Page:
Taurean Blake, PMP
“What do I see for the next generation of engineers? I would say ‘I can only imagine,’ but the truth is, I don’t even think I can imagine. The sky is no longer the limit – it feels like the baseline!”
As we celebrate the positive contributions of engineers, technicians, and technologists this Engineers Week, there couldn’t be a more perfect time to shine the spotlight on our own Taurean Blake, PMP.
With a bachelor’s and master’s degree in engineering technology and management from Drexel University, Taurean has utilized his STEM education to serve the public interest for more than 15 years. And when he’s not working as a construction management professional in the transportation industry, he enjoys mentoring students and preparing them for future infrastructure careers much like his.
We asked Taurean a few questions to get to know him:
What do you see for the next generation of engineers and construction management professionals at Gannett Fleming?
I would say, “I can only imagine,” but the truth is, I don’t even think I can imagine. The sky is no longer the limit – it feels like the baseline! Technology advances increase opportunity exponentially. Judging from how sharp Gannett Fleming’s young engineers are and how inventive some of the students I mentor are, endless innovation is in the future for this firm, just as long as we continue to attract and retain talent.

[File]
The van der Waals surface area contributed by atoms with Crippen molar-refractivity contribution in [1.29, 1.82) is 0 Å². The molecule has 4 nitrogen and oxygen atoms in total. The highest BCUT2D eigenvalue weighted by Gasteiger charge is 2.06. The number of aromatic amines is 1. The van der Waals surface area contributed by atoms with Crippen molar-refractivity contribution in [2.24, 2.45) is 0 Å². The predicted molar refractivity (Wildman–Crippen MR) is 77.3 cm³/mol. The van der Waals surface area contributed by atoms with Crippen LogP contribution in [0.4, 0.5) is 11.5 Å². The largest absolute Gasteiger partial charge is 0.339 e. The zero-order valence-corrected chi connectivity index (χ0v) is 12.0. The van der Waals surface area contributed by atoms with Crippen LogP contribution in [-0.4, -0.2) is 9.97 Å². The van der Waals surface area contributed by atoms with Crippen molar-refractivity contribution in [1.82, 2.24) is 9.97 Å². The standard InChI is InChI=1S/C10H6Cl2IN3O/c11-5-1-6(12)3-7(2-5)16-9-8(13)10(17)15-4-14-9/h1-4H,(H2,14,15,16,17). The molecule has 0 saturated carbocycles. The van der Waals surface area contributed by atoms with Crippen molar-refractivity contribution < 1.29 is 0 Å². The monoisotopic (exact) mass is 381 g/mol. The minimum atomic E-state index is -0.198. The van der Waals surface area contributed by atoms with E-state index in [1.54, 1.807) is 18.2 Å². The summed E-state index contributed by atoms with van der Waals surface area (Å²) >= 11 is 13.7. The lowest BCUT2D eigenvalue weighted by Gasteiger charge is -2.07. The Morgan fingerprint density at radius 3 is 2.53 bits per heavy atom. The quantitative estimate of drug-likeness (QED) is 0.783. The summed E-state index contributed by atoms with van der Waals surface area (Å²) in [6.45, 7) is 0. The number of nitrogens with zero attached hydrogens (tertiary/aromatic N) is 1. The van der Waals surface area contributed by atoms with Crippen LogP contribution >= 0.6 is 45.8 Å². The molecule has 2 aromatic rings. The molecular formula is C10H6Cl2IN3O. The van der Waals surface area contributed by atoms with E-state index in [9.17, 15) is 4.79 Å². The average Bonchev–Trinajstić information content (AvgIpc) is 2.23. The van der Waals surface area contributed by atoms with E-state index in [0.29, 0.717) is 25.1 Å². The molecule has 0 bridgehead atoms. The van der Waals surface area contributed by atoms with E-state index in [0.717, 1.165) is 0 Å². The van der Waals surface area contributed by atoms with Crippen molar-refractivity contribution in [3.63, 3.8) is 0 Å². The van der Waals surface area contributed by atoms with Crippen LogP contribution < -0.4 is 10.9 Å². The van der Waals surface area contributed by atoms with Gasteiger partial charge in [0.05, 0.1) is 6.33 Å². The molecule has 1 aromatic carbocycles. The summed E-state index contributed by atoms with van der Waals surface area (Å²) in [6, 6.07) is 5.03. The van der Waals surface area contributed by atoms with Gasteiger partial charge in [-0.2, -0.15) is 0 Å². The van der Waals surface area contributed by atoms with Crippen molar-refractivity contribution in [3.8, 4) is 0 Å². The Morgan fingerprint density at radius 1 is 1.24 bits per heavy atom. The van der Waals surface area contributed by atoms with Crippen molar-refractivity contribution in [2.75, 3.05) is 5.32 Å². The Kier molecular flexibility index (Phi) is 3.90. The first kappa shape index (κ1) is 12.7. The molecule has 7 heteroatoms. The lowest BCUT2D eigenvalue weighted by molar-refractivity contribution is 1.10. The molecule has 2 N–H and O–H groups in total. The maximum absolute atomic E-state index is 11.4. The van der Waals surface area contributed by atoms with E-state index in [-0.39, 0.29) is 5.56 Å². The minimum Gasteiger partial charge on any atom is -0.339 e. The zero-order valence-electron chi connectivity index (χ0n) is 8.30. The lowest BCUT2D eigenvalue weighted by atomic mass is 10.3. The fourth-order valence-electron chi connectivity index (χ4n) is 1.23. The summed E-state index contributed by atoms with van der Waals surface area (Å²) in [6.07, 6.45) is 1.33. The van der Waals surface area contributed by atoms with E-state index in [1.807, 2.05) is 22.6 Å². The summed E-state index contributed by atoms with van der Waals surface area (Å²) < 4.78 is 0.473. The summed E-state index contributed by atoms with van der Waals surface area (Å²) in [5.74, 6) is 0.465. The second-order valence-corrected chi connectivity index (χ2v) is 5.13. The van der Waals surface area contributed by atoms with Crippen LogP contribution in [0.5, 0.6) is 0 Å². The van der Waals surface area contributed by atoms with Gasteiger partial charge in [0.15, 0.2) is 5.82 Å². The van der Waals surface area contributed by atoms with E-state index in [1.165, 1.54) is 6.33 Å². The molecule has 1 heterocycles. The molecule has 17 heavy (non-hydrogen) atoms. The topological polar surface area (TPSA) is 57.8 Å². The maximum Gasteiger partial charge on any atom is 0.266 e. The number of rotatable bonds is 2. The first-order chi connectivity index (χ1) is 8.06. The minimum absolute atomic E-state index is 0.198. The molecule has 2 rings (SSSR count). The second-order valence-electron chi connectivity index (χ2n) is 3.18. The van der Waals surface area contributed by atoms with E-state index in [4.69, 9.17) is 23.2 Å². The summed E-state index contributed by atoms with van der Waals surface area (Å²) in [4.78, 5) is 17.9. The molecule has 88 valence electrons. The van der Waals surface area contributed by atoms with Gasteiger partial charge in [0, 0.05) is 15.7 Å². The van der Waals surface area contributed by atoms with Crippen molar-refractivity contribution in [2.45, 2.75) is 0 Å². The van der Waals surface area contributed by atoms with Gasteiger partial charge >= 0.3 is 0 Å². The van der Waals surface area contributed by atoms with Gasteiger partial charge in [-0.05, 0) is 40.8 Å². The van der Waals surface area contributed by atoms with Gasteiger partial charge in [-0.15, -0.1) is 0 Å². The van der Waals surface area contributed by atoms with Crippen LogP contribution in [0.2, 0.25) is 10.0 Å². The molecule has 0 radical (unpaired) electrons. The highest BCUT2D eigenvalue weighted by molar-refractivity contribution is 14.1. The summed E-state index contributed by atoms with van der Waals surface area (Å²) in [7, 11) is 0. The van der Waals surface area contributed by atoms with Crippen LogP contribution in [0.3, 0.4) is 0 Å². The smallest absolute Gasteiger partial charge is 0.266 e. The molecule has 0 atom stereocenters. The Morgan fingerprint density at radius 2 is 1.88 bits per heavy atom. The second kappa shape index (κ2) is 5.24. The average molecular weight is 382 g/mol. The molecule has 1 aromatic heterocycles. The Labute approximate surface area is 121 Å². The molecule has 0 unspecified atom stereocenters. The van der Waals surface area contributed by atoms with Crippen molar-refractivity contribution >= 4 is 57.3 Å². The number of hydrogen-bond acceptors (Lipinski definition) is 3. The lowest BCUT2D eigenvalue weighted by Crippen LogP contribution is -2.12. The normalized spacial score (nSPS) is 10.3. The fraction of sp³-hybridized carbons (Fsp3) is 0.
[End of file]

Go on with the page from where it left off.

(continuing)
What Gannett Fleming core value is particularly significant to you and why?
This might be cheating since it encompasses all the core values, but Gannet Fleming’s vision is significant to me. I was fortunate enough to build a custom curriculum of study in undergrad. I drew from interest in science and technology and my passion to implement changes that would improve the communities I am from nationally and internationally.
So, the firm’s vision statement sums up how I want to apply my skills and knowledge. “Improving communities and sustaining our world.” You had me at hello; everything else is ornamental.
What brought you to Gannett Fleming, and why do you continue to work here?
My experience with our client Washington Metropolitan Area Transit Authority (WMATA) caught a recruiter’s interest, and they reached out to me. I enjoy working in a capacity that serves the public interest, but I left WMATA to gain more field experience. Coming to Gannett Fleming about three and a half years ago has allowed me to return to familiar territory with opportunities to pivot to serve the public in other capacities.